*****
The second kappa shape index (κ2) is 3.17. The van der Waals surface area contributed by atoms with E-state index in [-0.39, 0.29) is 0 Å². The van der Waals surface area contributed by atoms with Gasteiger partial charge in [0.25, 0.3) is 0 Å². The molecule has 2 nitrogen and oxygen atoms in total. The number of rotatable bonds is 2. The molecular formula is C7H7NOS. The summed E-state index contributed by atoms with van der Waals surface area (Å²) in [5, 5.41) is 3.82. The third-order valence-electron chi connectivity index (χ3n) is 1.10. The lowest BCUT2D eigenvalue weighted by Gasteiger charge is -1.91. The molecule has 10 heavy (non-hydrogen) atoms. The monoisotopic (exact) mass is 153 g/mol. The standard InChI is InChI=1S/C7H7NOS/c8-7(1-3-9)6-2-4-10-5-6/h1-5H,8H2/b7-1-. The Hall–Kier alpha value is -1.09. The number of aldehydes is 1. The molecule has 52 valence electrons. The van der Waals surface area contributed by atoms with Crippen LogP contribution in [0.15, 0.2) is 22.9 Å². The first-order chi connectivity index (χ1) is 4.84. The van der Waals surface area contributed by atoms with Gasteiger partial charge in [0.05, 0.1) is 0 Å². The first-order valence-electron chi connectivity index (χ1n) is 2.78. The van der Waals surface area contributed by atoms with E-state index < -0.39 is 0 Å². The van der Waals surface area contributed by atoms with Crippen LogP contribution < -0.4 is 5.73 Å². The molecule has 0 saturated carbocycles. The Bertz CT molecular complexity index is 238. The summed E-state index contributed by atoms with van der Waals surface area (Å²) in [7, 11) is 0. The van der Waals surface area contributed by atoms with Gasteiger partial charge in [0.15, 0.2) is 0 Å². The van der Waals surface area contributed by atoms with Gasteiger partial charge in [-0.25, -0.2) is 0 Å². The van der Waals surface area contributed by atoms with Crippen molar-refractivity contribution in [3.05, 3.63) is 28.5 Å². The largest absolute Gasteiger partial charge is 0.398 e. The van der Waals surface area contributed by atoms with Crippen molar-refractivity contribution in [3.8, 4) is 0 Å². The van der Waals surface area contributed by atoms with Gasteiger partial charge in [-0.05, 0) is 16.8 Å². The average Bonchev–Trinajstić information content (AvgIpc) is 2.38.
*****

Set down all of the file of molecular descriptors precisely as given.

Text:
The second kappa shape index (κ2) is 3.17. The van der Waals surface area contributed by atoms with E-state index in [-0.39, 0.29) is 0 Å². The van der Waals surface area contributed by atoms with Gasteiger partial charge in [0.25, 0.3) is 0 Å². The molecule has 2 nitrogen and oxygen atoms in total. The number of rotatable bonds is 2. The molecular formula is C7H7NOS. The summed E-state index contributed by atoms with van der Waals surface area (Å²) in [5, 5.41) is 3.82. The third-order valence-electron chi connectivity index (χ3n) is 1.10. The lowest BCUT2D eigenvalue weighted by Gasteiger charge is -1.91. The molecule has 10 heavy (non-hydrogen) atoms. The monoisotopic (exact) mass is 153 g/mol. The standard InChI is InChI=1S/C7H7NOS/c8-7(1-3-9)6-2-4-10-5-6/h1-5H,8H2/b7-1-. The Hall–Kier alpha value is -1.09. The number of aldehydes is 1. The molecule has 52 valence electrons. The van der Waals surface area contributed by atoms with Crippen LogP contribution in [0.15, 0.2) is 22.9 Å². The first-order chi connectivity index (χ1) is 4.84. The van der Waals surface area contributed by atoms with Gasteiger partial charge in [0.05, 0.1) is 0 Å². The first-order valence-electron chi connectivity index (χ1n) is 2.78. The van der Waals surface area contributed by atoms with E-state index < -0.39 is 0 Å². The van der Waals surface area contributed by atoms with Crippen LogP contribution < -0.4 is 5.73 Å². The molecule has 0 saturated carbocycles. The Bertz CT molecular complexity index is 238. The summed E-state index contributed by atoms with van der Waals surface area (Å²) in [7, 11) is 0. The van der Waals surface area contributed by atoms with Gasteiger partial charge in [0.15, 0.2) is 0 Å². The van der Waals surface area contributed by atoms with Gasteiger partial charge in [-0.25, -0.2) is 0 Å². The van der Waals surface area contributed by atoms with Crippen molar-refractivity contribution in [3.05, 3.63) is 28.5 Å². The largest absolute Gasteiger partial charge is 0.398 e. The van der Waals surface area contributed by atoms with Crippen molar-refractivity contribution in [3.8, 4) is 0 Å². The van der Waals surface area contributed by atoms with Gasteiger partial charge in [-0.05, 0) is 16.8 Å². The average Bonchev–Trinajstić information content (AvgIpc) is 2.38.